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Albert William Pearse (1857–1951)

Albert Pearse, n.d.

Albert Pearse, n.d.

from Pastoral Review and Graziers' Record, 16 August 1951

As briefly stated in our last issue the death occurred in Sydney on 12th July of Captain Albert William Pearse, managing director of The Pastoral Review Pty. Ltd., in his ninety fifth year.

Albert William Pearse was born at Hornsey, London, on 6th April 1857, was educated at Deal College, Kent, and went to sea at the age of 17. He spent several years in sail, passing for second and chief mate and for master (in 1885) in London, and subsequently served as an officer in the Royal Mail Steam Packet Co., trading to the West Indies and Brazil, and later in the Orient S.N. Co. In 1887 he left the sea and was goldmining in New Zealand till 1891 when, in association with the late R. E. N. Twopeny, he founded the Australasian Pastoralists' Review, now the Pastoral Review, filling the position of editor for many years and, until a few weeks ago, taking an active interest in the business of the Pastoral Review Pty. Ltd., of which, as already stated, he was managing director.

Captain Pearse was a man of immense energy, and though for a long while the Pastoral Review occupied much of his time and attention, in addition to which he acted in an executive capacity in many organisations devoted to social service and found opportunity to write a few books, he filled for 15 years—from 1922 to 1937—the responsible post of Representative of the Port of London Authority in Australia and New Zealand. This involved extensive travelling as well as innumerable lectures on the Port's services and activities, and in spite of the fact that in the latter part of the time he was well on in his seventies Captain Pearse carried out his duties with a zest and energy that would have done credit to a much younger man.

In 1908, and again in 1918, he represented the Commonwealth Government and the Australian and New Zealand meat companies at International Refrigeration Congresses overseas, on the former occasion in Paris and on the latter in Chicago. He made a close study of the meat export trade and live stock production generally, eventually embodying his investigations and experience in a book entitled The World's Meat Future. During World War I he served for two years as Commissioner of the Australian Comforts Fund in Egypt.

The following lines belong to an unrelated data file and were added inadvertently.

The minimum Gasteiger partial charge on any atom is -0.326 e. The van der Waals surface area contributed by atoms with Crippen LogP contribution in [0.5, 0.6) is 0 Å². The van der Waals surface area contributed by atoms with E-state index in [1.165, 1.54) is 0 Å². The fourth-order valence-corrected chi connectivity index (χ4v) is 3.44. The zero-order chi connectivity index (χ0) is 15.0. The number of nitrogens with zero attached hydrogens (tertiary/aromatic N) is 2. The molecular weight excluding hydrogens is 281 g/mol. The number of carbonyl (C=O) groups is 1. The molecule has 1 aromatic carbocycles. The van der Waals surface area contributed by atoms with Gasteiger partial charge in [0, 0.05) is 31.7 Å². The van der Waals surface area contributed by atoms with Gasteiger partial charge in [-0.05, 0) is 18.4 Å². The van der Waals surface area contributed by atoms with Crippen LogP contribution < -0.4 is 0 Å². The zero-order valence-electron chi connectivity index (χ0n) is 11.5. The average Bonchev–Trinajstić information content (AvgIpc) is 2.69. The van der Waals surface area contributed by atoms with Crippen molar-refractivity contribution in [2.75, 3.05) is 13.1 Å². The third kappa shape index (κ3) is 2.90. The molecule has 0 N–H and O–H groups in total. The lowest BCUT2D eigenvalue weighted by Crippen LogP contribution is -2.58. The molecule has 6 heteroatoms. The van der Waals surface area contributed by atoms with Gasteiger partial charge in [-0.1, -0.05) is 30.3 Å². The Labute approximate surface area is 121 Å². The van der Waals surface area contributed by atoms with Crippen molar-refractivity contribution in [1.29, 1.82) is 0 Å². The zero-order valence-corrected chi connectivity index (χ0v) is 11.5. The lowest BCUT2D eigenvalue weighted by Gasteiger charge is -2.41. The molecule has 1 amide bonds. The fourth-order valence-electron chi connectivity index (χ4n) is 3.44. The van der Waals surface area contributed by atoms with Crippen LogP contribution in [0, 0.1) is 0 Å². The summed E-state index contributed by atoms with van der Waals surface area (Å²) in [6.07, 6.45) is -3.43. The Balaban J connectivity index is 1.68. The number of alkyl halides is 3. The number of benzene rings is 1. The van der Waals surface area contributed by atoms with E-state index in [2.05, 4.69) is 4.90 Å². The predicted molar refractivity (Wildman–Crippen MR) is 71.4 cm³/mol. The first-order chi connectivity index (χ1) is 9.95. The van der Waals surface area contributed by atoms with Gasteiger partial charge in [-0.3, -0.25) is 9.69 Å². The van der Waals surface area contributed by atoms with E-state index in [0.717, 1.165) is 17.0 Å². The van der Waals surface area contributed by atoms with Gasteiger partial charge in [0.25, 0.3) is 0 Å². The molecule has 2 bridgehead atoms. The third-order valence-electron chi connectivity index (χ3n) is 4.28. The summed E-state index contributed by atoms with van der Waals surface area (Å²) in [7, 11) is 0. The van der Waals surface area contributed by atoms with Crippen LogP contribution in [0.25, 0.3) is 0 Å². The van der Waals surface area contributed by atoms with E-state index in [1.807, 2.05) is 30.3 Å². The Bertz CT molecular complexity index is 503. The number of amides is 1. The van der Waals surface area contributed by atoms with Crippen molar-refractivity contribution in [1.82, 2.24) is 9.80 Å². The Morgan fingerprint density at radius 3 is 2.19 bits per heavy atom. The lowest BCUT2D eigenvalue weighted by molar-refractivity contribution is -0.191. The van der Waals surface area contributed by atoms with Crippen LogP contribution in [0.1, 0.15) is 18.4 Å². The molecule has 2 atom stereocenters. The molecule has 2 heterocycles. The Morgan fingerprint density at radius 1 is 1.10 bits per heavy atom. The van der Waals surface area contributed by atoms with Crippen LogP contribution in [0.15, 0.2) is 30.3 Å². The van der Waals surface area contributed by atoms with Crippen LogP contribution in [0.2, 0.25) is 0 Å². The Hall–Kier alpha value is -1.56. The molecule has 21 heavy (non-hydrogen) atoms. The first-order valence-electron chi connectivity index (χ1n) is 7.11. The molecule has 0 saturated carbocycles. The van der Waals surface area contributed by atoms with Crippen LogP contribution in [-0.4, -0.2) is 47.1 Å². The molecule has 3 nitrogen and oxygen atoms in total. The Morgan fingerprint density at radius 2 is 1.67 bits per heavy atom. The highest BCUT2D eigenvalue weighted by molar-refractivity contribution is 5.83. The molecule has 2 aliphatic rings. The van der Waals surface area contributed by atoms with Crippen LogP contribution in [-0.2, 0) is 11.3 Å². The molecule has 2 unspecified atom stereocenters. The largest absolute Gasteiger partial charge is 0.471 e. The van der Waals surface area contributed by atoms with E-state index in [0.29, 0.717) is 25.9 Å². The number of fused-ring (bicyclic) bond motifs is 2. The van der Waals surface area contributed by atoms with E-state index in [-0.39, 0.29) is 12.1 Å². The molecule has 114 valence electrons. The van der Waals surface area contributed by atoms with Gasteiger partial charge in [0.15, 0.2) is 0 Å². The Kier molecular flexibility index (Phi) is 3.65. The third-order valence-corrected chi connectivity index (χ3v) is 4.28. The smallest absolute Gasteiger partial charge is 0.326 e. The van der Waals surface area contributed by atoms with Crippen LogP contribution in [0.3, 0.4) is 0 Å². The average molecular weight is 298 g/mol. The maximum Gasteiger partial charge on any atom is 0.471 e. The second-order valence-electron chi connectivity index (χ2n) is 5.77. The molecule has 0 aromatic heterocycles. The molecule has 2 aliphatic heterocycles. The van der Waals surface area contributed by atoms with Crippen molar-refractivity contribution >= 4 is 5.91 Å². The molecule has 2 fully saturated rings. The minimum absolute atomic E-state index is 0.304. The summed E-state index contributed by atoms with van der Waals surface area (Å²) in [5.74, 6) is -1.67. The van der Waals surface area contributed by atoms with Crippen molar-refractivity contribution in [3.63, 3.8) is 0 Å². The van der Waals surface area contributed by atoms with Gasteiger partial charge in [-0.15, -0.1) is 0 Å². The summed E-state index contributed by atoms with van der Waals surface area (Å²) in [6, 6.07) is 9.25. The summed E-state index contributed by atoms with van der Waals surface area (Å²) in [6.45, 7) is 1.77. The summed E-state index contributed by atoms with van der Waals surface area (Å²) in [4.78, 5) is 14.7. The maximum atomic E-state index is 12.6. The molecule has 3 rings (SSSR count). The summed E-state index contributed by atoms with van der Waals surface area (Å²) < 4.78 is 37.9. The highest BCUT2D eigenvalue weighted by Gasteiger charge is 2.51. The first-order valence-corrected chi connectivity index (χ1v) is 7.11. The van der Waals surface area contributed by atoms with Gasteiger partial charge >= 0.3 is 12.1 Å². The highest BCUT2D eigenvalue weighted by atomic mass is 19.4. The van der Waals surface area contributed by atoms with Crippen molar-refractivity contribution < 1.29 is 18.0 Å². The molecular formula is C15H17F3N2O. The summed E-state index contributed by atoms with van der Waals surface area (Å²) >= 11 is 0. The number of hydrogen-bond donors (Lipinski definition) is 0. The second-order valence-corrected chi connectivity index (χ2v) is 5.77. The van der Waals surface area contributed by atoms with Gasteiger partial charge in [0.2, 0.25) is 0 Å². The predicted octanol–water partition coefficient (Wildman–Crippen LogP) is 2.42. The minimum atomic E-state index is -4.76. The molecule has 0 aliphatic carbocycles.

In 1902 Captain Pearse founded in Sydney, together with Dr. Scott-Skirving, the League of Ancient Mariners, an organisation of which he was at times president and vice-president and which has flourished with the passing of the years to such an extent that its periodical reunions have become headline news in the Sydney daily press, while the League itself is now world-famous among master mariners and others interested in the days of sail.

Apart from The World's Meat Future, other books by Captain Pearse have included A Windjammer 'Prentice and Windward Ho, both written in the crisp, breezy style of the practical seaman and affording a close insight into the rough and tough conditions of windjammer life seventy years ago.

Captain Pearse was a liveryman of the Honourable Company of Master Mariners, a member of the Master Mariners' Association of Australia, a Freeman of the City of London, A Fellow of the Royal Geographical Society, vice-president of Toc H (Sydney branch), vice-president of the Mission to Seamen (Sydney), and at different times during his life vice-president of the Bush Brotherhood (Dubbo) and vice-president of the Church of England Homes, Burwood, Sydney.

Few men have had a fuller life than Captain Pearse or spent their years to greater advantage. A strongly religious but the least sanctimonious of men he had a very high moral code and applied it to his every act, whether in his private or business life. Everything he did, in work or play, he did with tremendous zest and typical sailor-like thoroughness, and to his wise guidance, honesty, and sound commonsense the Pastoral Review primarily owes the high reputation which we believe it enjoys. He knew what he wanted, and so far as those who have so long served with him have been concerned he saw that his instructions were carried out with the thoroughness, efficiency, and despatch that in his early days were demanded of him under ship's discipline. At the same time he was absolutely fair and never failed to give praise or credit where he felt they were deserved.

Captain Pearse married, in 1887, Emily Mary, daughter of the late John Mills, of Cooleham, Berkshire, Eng. She died two years ago, and there are five surviving children of the marriage—Evan (editor of the Pastoral Review), Ernest (manager of the Sydney office of the Australian, Mercantile, Land and Finance Co. Ltd.), Margaret (Mrs. A. S. Waterhouse, of Sydney), Phyllis (Mrs. V. Vincent, of Tasmania), and Cecile (Mrs. Ian Dodds, of Sydney). Another son (Maurice) was killed in France during World War I.

Original publication

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Citation details

'Pearse, Albert William (1857–1951)', Obituaries Australia, National Centre of Biography, Australian National University,, accessed 21 May 2024.

© Copyright Obituaries Australia, 2010-2024

Albert Pearse, n.d.

Albert Pearse, n.d.

from Pastoral Review and Graziers' Record, 16 August 1951

Life Summary [details]


16 April, 1857
London, Middlesex, England


12 July, 1951 (aged 94)
Rushcutters Bay, Sydney, New South Wales, Australia

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